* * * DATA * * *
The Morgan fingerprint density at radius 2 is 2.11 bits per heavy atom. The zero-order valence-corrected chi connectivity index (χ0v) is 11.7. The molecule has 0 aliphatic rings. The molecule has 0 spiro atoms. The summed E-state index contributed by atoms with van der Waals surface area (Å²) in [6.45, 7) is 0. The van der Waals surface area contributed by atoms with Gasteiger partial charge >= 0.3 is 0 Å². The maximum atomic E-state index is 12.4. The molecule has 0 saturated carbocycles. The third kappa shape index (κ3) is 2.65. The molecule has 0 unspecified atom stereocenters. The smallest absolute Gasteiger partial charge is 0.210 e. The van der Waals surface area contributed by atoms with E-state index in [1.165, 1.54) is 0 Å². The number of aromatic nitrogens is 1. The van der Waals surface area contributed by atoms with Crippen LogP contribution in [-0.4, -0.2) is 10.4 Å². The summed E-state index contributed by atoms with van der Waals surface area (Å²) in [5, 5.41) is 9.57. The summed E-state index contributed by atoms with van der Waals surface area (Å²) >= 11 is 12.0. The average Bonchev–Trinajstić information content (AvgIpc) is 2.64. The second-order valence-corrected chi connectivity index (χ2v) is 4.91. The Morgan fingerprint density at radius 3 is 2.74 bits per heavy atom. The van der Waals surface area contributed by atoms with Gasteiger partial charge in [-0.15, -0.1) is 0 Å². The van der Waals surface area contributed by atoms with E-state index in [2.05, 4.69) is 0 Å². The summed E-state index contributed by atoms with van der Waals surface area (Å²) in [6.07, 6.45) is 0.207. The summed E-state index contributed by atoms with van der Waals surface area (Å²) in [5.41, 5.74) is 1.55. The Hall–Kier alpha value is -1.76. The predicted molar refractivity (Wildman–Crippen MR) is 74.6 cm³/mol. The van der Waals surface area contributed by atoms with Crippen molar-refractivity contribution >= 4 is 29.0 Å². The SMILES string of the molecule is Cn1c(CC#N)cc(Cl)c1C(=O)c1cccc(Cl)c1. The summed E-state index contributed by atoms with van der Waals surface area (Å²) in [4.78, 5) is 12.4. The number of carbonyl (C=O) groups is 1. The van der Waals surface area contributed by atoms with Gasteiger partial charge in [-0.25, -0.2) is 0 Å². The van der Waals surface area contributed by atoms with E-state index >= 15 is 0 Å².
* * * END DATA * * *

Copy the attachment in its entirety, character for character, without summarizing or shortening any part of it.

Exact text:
The Morgan fingerprint density at radius 2 is 2.11 bits per heavy atom. The zero-order valence-corrected chi connectivity index (χ0v) is 11.7. The molecule has 0 aliphatic rings. The molecule has 0 spiro atoms. The summed E-state index contributed by atoms with van der Waals surface area (Å²) in [6.45, 7) is 0. The van der Waals surface area contributed by atoms with Gasteiger partial charge >= 0.3 is 0 Å². The maximum atomic E-state index is 12.4. The molecule has 0 saturated carbocycles. The third kappa shape index (κ3) is 2.65. The molecule has 0 unspecified atom stereocenters. The smallest absolute Gasteiger partial charge is 0.210 e. The van der Waals surface area contributed by atoms with E-state index in [1.165, 1.54) is 0 Å². The number of aromatic nitrogens is 1. The van der Waals surface area contributed by atoms with Crippen LogP contribution in [-0.4, -0.2) is 10.4 Å². The summed E-state index contributed by atoms with van der Waals surface area (Å²) in [5, 5.41) is 9.57. The summed E-state index contributed by atoms with van der Waals surface area (Å²) >= 11 is 12.0. The average Bonchev–Trinajstić information content (AvgIpc) is 2.64. The second-order valence-corrected chi connectivity index (χ2v) is 4.91. The Morgan fingerprint density at radius 3 is 2.74 bits per heavy atom. The van der Waals surface area contributed by atoms with Gasteiger partial charge in [-0.15, -0.1) is 0 Å². The van der Waals surface area contributed by atoms with E-state index in [2.05, 4.69) is 0 Å². The summed E-state index contributed by atoms with van der Waals surface area (Å²) in [6.07, 6.45) is 0.207. The summed E-state index contributed by atoms with van der Waals surface area (Å²) in [5.41, 5.74) is 1.55. The Hall–Kier alpha value is -1.76. The predicted molar refractivity (Wildman–Crippen MR) is 74.6 cm³/mol. The van der Waals surface area contributed by atoms with Crippen molar-refractivity contribution >= 4 is 29.0 Å². The SMILES string of the molecule is Cn1c(CC#N)cc(Cl)c1C(=O)c1cccc(Cl)c1. The summed E-state index contributed by atoms with van der Waals surface area (Å²) in [4.78, 5) is 12.4. The number of carbonyl (C=O) groups is 1. The van der Waals surface area contributed by atoms with Gasteiger partial charge in [-0.25, -0.2) is 0 Å². The van der Waals surface area contributed by atoms with E-state index >= 15 is 0 Å².